This morning I got out pretty early to look for the Rufous Hummingbird that was coming to a feeder in Phoenix. It was overcast but calm as I pulled up in front of the house and walked around to the back. There were only two other birders there and they said that they hadn’t seen it yet. We didn’t have to wait long though, as soon we heard some hummingbird chirps that were definitely not Ruby-throated and watched as an small bright orange bird whizzed past us and perched in a tree nearby. The lighting was truly awful but it was obviously an adult male Rufous Hummingbird.
After that, the Rufous was very cooperative, frequently visiting the feeders and perching on exposed branches, giving us a chance to photograph it. Conveniently, the hummingbird was a bright male that we could identify as a Rufous. Often vagrant hummingbirds in the east are immatures and females which can pose an identification challenge. In some states, Pennsylvania and the Gulf Coast come to mind, many of these hummingbirds are banded to hopefully figure out where they are coming from. This has the added benefit of making it easier to identify some of the species that are very similar.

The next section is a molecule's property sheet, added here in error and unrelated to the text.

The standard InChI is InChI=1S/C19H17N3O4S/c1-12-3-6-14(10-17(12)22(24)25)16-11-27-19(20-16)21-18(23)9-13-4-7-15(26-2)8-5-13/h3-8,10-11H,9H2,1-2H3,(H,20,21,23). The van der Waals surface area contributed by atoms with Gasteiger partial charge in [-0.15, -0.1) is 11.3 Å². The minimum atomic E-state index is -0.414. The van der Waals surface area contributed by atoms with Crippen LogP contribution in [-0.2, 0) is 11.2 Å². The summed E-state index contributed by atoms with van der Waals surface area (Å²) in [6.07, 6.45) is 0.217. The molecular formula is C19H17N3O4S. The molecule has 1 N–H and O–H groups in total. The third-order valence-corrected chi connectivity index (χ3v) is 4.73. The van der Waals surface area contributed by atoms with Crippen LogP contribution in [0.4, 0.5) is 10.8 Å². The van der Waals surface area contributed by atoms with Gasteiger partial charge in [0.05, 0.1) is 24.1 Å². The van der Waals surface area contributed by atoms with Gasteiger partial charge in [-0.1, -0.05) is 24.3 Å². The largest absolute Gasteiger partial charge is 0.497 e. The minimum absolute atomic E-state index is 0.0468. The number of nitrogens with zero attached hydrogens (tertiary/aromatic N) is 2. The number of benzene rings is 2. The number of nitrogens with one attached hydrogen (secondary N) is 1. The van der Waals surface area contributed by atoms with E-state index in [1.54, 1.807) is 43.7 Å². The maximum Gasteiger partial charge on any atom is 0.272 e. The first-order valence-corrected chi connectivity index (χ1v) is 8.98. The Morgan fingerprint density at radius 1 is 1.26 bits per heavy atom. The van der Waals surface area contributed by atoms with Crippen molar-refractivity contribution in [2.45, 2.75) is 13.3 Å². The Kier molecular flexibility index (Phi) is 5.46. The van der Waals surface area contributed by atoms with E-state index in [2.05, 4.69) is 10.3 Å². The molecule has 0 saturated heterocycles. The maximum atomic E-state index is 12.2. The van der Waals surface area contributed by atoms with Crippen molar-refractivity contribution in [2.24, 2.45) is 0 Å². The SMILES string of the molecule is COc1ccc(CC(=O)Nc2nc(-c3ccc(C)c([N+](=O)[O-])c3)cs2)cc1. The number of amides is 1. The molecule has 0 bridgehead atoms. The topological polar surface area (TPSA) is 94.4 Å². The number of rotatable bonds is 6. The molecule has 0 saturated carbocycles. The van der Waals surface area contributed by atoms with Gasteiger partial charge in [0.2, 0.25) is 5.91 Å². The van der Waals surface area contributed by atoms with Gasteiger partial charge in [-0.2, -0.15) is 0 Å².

I put some video together to show how actively it was feeding. It frequently looked like it might be chasing insects but I could never see the insects so I am not sure if he was successful. He was very territorial of the feeder though, chasing away the female Ruby-throated Hummingbird that would occasionally try to sneak in.
Make sure you watch the video below at fullscreen and set it to 1080p for the best quality (click the gear icon on the bottom right).
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